2,3-Diphosphogylerate (2,3-DPG)

Red blood cells contain no mitochondria (leaving room for more haemoglobin) and rely on anaerobic metabolism. Hence, red blood cells do not consume the O2 that they transport.  2-3-diphosphoglycerate is a product of such metabolism and has an important effect on the haemoglobin dissociation curve (see below). Chronic hypoxia (such as may be caused by moving to high altitude or a chronic respiratory diseases such as COPD) increase the concentration of 2,3-DPG in red blood cells. 



The colour of blood through skin appears purple/blue when it is deoxygenated as deoxy-Hb has a different colour spectrum.  In fact, venous blood is just a darker red colour – the blue/purple phenomenon is due to light scattering in the skin.  Once blood contains about 5 g/100 mL deoxy-Hb the colour difference is noticeable.

Shifting the dissociation curve

The oxygen dissociation curve is influenced by temperature, pH, 2,3-DPG levels and PaO2. By shifting the curve, what we really mean is changing the affinity of Hb for O2. It’s pretty easy to remember how the location of the curve is affected by remembering that the curve shifts to meet increased oxygen delivery to organs with increased metabolism. It’s physiology that makes sense. Consider the heart during exercise: as its rate increases the myocardium will produce more CO2 (and hence increase H+, decreasing pH). This shifts the curve to the right (this effect on the oxygen dissociation curve is called the Bohr effect) so that Hb gives up O2 more readily. Similarly, the myocardium will become warmer as it converts more energy into contractions. This increase in temperature will also shift the curve to the right. Finally, increased temperature will increase red blood cell metabolism, causing an increase in 2,3-DPG, which also causes a rightward shift of the curve. As all of these changes result in the oxygen dissociation curve shifting to the right, at a given and PaO2, Hb more readily releases oxygen for the myocardium to utilise (Figure 2).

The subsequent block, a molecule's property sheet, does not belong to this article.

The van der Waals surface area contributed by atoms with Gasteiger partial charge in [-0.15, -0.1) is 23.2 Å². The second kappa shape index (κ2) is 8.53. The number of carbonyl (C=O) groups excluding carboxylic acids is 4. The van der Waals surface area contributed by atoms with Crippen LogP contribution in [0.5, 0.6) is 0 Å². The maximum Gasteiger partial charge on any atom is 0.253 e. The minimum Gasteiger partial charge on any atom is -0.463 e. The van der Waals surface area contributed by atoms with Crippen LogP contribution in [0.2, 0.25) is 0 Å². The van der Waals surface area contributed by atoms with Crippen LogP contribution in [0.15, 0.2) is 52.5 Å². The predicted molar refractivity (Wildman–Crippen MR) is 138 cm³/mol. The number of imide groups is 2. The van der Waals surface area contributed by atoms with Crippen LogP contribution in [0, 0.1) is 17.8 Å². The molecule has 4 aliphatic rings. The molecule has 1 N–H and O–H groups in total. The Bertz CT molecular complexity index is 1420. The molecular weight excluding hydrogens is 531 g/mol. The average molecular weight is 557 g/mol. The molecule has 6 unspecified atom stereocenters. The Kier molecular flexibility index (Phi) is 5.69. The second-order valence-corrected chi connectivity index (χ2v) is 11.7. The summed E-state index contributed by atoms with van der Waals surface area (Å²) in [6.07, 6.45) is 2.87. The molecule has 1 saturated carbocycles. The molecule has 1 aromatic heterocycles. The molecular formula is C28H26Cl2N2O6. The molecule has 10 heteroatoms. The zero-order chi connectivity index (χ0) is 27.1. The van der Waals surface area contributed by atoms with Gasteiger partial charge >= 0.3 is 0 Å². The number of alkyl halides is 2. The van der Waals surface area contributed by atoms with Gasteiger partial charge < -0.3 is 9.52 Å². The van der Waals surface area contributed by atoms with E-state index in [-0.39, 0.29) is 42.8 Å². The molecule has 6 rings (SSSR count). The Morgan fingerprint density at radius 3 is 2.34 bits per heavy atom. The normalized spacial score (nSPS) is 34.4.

effect oxyhaemoglobin curve

Figure 2: The effect of changes in pH, 2,3-DPG concentrations and temperature on the oxyhaemoglobin dissociation curve. In tissues where metabolism is high, Hb will release more O2 than usual as the curve is shifted to the right. The opposite changes in these variables will cause a leftward shift, meaning that for a given PaO2, Hb retains more O2 than usual.